Monday’s legislation comes nearly a year after U.S. District Judge James Robart, who is charged with overseeing reforms aimed at reducing biased policing and the use of excessive force, ruled that SPD had fully complied with the first phase of federal oversight. The January ruling ushered in a two-year period in which the police must demonstrate sustained improvement before the consent decree can be lifted once and for all. Robart’s 16-page ruling also required that the city reach a new collective bargaining agreement with SPOG that didn’t compromise the police accountability legislation passed last May. “If collective bargaining results in changes to the accountability ordinance that the court deems to be inconsistent with the consent decree, then the city’s progress in Phase II will be imperiled,” Robart wrote.

Some CPC commissioners have already expressed dissatisfaction with the agreement. In a statement after the public release of the tentative contract, the group indicated concern that the agreement may not meet the requirements of the 2017 police accountability legislation.

“From a review of the contract by some members of the CPC, it appears that the tentative contract gives up many of the reforms won in the landmark Police Accountability Legislation. That legislation was passed by the city council after a long struggle, with an 8-0 vote last year after receiving broad community support,” the Community Police Commission wrote in a statement. “The CPC was not consulted at any stage of the negotiation process regarding any of the substantive concessions we see in the tentative agreement. We have a public meeting of the full Community Police Commission scheduled for Wednesday, Oct. 17, to discuss our analysis of the contract and our next steps forward.”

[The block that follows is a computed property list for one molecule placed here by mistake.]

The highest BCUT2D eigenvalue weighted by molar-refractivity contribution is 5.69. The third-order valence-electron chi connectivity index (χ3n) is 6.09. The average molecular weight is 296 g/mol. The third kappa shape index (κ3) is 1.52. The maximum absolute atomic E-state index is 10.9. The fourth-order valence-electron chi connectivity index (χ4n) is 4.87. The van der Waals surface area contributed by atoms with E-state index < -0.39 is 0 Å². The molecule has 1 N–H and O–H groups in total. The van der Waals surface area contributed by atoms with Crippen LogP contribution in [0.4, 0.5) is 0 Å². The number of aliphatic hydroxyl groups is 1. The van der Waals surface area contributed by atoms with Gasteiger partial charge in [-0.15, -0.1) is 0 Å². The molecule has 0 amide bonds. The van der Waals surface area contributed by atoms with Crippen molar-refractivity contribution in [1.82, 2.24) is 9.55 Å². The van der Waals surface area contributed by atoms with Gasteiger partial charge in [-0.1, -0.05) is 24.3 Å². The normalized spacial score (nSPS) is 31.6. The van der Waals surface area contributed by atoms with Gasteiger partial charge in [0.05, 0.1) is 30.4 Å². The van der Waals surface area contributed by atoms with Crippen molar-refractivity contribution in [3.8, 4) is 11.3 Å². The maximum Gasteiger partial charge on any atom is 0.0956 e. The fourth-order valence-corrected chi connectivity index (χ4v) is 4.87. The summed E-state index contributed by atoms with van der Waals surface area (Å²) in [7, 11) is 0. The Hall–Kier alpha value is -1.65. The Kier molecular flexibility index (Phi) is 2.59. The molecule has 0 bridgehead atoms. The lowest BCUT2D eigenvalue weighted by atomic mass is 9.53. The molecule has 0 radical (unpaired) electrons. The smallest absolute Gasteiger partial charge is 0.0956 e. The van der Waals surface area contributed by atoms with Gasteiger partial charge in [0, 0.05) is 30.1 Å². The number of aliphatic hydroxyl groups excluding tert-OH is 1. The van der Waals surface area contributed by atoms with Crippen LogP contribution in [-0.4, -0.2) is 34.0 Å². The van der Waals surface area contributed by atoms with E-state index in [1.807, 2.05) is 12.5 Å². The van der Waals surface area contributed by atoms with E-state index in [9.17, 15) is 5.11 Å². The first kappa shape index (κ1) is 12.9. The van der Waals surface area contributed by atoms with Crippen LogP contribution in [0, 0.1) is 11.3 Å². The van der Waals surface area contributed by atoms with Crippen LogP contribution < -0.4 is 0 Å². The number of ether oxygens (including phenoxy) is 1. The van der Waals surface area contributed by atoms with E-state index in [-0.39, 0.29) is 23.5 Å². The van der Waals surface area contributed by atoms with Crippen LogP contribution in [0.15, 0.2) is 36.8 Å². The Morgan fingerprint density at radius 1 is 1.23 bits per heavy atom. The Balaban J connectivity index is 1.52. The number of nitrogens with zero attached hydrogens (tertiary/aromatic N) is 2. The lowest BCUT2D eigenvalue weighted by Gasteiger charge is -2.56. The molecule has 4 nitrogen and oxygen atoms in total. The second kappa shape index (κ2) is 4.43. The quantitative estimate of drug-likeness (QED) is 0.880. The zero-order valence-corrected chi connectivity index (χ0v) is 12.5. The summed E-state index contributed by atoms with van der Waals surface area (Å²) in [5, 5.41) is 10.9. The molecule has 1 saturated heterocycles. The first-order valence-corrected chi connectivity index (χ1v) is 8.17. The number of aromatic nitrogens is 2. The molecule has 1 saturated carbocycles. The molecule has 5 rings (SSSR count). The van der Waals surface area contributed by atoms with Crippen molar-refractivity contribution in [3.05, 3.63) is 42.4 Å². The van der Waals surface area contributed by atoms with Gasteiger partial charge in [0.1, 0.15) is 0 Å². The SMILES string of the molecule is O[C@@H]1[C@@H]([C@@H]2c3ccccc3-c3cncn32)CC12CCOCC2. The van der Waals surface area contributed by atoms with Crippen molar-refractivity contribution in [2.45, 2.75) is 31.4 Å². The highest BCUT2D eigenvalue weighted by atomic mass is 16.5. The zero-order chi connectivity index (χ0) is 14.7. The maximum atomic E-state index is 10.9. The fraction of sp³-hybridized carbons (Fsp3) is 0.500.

Some discrepancies between the police accountability legislation and the tentative agreement that may pose a problem for the federal court includes language in the ordinance that requires employees to be held to the same standards of accountability regardless of rank; however, the collective bargaining agreement does not explicitly state that accountability policies will be equally applied to all guild members. Moreover, an appendix in the tentative agreement states that the collective bargaining agreement (CBA) will supersede the ordinance, should any disagreements in the languages arise: “In the event there is a conflict between the language of the ordinance and the language of the CBA or the explanations and modifications in this appendix, the language of the CBA or this appendix shall prevail.”

Another possible issue is the time limit on misconduct investigations. Although the tentative agreement provides an extension on the 180-day deadline for misconduct allegations to be investigated when warranted, it depends on the amount of time that is left on the clock. For instance, no extension will be allowed at the 120-day mark, but a 30-day extension will be permitted at the 150-day mark, and 60 days will be permitted at the completion of the 180 days. The ordinance, on the other hand, explicitly states that 60 additional days will be provided when new information is brought forward.

The CPC plans to discuss its analysis of the contract during a public meeting scheduled from 9 a.m. to noon Oct. 17 at the Seattle Municipal Tower.

mhellmann@seattleweekly.com